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Dr. Smood: Great interior and awesome cafe concept. Healthy, but with a twist. They offer cashew milk as an option for their drinks, and it’s a great addition to the coffees I’ve drank in New York. I think in New York the extent to our coffee explorations are Nitro brews, grass-fed butter bullets, propolis/bee additive brews, and Australian concept brews.

If anyone knows of a coffee shop in NYC that offers cashew-milk based coffee, I would love to know.

 

Food:

KYU: A modern asian style eatery. Good for drinks.

Coyo Taco: A very popular taco joint. If you are into tacos. Me– not so much.

 

Stores:

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Plant the Future Wynwood: Recommended by my lovely friend, Thier, and I loved it. I’m not sure if the staff knows what they were doing and I certainly did not think they had a service mindset, but the interior concept of this plant store is cute and fun to walk through. The store has everything from modern potted plants to plants potted in animation characters.

ANTIDOTE: A sustainability focused womenswear concept shop. Owned by a stylish woman who owned a boutique in France and decided to open another concept in Miami.

 

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Club 57: Film, Performance, and Art in the East Village, 1978–1983

So much experimentation and fun in the 70s and 80s, I wish I was a part of it:

 

 

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Customized Matchbooks for Club 57’s 1983 Matchbook Show

 

 

 

Complement these visuals with the 1967 track of ze Vegetables  by The Beach Boys.

PSA*** Let me just say MoMA’s current exhibits are amazing (Specifically, three). This is a good month to go. I won’t spoil it for you, but there are some new, reckoning art for you to see.

Running through April 1 at The Museum of Modern Art.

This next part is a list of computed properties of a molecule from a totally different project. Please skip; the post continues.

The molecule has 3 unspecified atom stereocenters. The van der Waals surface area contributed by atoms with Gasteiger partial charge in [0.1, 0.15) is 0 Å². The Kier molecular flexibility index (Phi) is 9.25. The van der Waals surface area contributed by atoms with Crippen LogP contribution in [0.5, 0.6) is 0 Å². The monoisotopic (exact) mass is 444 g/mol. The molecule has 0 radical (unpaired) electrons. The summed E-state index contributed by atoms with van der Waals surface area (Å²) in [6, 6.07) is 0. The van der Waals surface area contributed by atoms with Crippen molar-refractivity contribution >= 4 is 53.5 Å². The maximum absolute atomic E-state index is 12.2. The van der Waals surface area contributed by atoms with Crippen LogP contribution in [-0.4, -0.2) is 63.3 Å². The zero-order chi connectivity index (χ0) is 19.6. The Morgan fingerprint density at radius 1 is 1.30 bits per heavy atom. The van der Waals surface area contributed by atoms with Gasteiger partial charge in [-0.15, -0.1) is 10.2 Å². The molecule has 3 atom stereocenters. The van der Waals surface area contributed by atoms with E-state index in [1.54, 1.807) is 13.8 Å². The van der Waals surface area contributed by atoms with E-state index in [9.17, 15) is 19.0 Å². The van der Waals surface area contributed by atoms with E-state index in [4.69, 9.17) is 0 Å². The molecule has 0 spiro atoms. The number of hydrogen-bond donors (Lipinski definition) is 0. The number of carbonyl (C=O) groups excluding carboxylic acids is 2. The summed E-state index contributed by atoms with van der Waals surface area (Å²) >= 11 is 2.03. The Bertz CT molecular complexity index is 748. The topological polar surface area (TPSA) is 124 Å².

Complement these visuals with the 1967 track of ze Vegetables  by The Beach Boys.

Money Shot by Judith Bernstein

 

My friend Christine and I stopped by the Paul Kasmin Gallery yesterday to check out this LOUD art show, which represents the works of Judith Bernstein, a New York based artist, mainly known for her phallic symbol infused works and her ardent devotion to feminism.

Money Shot is a visual manifesto of some very explicit political commentary (truly, a no holds barred, lacking zero subtly situation). Asides from the strong messaging, the artist used fun and creative mediums like fluorescent paint and light for this exhibit to the delight of myself and the many other art goers that walked into the gallery (Exhibit A: it was fun to see anyone with hair lighter than brown with heads literally lit, and seeing men walk in with their stiff collared shirts noticing in surprise that the collars peeking out of their sweaters were brilliantly highlighted in spacey purple light).

Do I see a Darth Vadar, a skull, and a generic demon here or is it just me?

 

The Trinity Schlong

 

While this artist clearly shows her bias for the strong left, I believe this show is worth going to and seeing– regardless of one’s political affiliation, and preferably with an open mind.

It is worth mentioning and acknowledging the creative and intellectual risks this artist has made to voice out some very controversial and sensitive opinions, and the gallery that chose to represent her with this recent installation.

I applaud you, Paul Kasmin Gallery.

This show runs until March 03, 2018. @ 293 10th Ave., NY.

Trending In Retail & Consumer Goods

The Case For Lower In-season Markdowns:

“YNAP has also seen a deceleration in North America, where overall luxury goods sales growth has been slower in 2017 compared to Europe and Asia, according to Bain & Co. At YNAP, North American sales in the third quarter of 2017 grew 10 percent from 2016, down from 17 percent growth a year earlier. ‘According to management, this was also driven by a slightly weaker performance in the in-season business, where they made a strategic decision to have lower markdowns versus last year,’ Barclay analyst Andrew Ross wrote in a recent note. ‘While this helped margins, it had a detrimental impact on the top line.’ However, he said, “Long term, this approach by YNAP will strengthen relationships with brands.”” – Yoox Net-A-Porter Group, Bof.com

 

Digital & Print Publications for Next Level Branding: 

WoollyCasper, next-gen mattress brand

HereAway, next-gen luggage brand

AirbnbmagAirbnb, sharing economy unicorn

 

Technology: 

Helio: machine learning [via online fundraising platform for early stage consumer brands] Circleup to make investment calls on retail and consumer brands.

 

“Social Media Drives Sales,” They’ve Been Saying…:

What’s next on the affiliate partnership front for consumer goods giant Amazon:

Amazon expands its Influencer Program to include Twitter and Instagram, in addition to YouTube